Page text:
I'm just pulling numbers out of air here in terms of how much of of being paid is actually debt servicing and how much is be downloaded onto developers, but I think I've given a good enough example to show how these two things have pushed housing price up more, one simply giving more room for speculation and the other giving real cost increases to home prices because of the developer's fees.  The fees also suppress the rate of taxes the tax base ought to be sharing.  And guess what, the shift of tax burden now goes back to home owners because with less homes being built there isn't as much revenue here.  So, new home owners end being hit with higher priced homes and now they will also be hit with more property taxes.

 

3 Comments – Post Your Own

#1) On February 13, 2008 at 10:43 AM, GS751 (27.50) wrote:

I ran across this also on Calculated Risk this morning.  That is not good that they can roll it over.  Markets are up on retail numbers but structured finance is just falling apart today.

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#2) On February 13, 2008 at 7:45 PM, StockSpreadsheet (71.61) wrote:

Yeah, states and municipalities love putting off for tomorrow what they should pay for today.  They also love to assume that windfall profits are the norm instead of the exception.

A few years back,  California was raking in huge profits due to the dot.com bubble with millionaires literally being made overnight and in great quantities.  California's legislature and governor saw all this money coming in and started spending like crazy, new programs for any and every cause under the sun.  When the dot.com economy turned into the dot.bomb economy, then the state suddenly was getting a lot less revenue and they had doubled their expenditures in the past few years, so we had a fiscal crisis.  (Some states and municipalities have a rainy-day fund where they save some money for just such an emergency.  Such thinking is anathema to California's legislature.)  Since California technically has a constitution that states that the budget must be balanced at all times, they were facing draconian budget cuts.  To get around this, they passed a huge bond measure to pay for the state budget, borrowing over a 30-year time span, (and paying interest on that money for 30 years), to pay for the expenditures they wanted to do that fiscal year.  I haven't seen one of these bond measures on the ballot recently, so I'm assuming that they finally got that mess somewhat straightened out.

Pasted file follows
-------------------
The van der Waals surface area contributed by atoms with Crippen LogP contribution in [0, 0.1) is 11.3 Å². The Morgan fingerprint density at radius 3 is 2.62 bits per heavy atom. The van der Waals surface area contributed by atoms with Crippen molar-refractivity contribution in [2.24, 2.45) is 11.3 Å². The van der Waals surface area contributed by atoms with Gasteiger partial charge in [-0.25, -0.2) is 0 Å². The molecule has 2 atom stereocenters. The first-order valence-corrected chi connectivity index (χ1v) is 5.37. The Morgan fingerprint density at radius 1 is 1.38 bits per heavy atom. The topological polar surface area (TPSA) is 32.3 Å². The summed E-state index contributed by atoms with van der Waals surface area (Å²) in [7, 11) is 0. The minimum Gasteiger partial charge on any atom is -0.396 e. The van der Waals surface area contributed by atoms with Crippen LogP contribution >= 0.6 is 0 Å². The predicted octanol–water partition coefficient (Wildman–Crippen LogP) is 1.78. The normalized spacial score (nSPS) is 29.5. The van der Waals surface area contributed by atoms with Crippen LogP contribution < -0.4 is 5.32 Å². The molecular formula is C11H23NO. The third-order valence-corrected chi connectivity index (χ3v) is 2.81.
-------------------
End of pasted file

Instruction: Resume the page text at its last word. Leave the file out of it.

Another thing that is often on our ballot is bond measures to pay for school maintenence.  This to me is ludicrous and so I always vote against the bonds.  School maintenence should be a standard budget item, (like painting your house, getting your car serviced, changing the oil regularly, buying new tires, etc.).  This is not an extraordinary expenditure and so should be budgetted for.  Sure, maybe bond measures if an earthquake destroys a bunch of schools or causes them to need a lot of maintenence, as severe earthquakes aren't that common in California, but standard maintenence????  Come on!!  That should be a standard budget item.

Things like this drive me nuts.  It is one of the reasons that I have been very frustrated with our legislature over the past several years and why I have considered many times about leaving this state and moving to another state.  Almost any of them have to be more sensible than California is.

Craig 

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#3) On February 13, 2008 at 9:06 PM, dwot (60.71) wrote:

Craig, reading what you said about what California was wanting to borrow for, I don't remember the details for that referendum in Vancouver, but I do remember thinking a huge chunk of what they wanted to borrow for was routine maintenance.

I think as long a politicians control budgets, they will always use them to try and buy votes.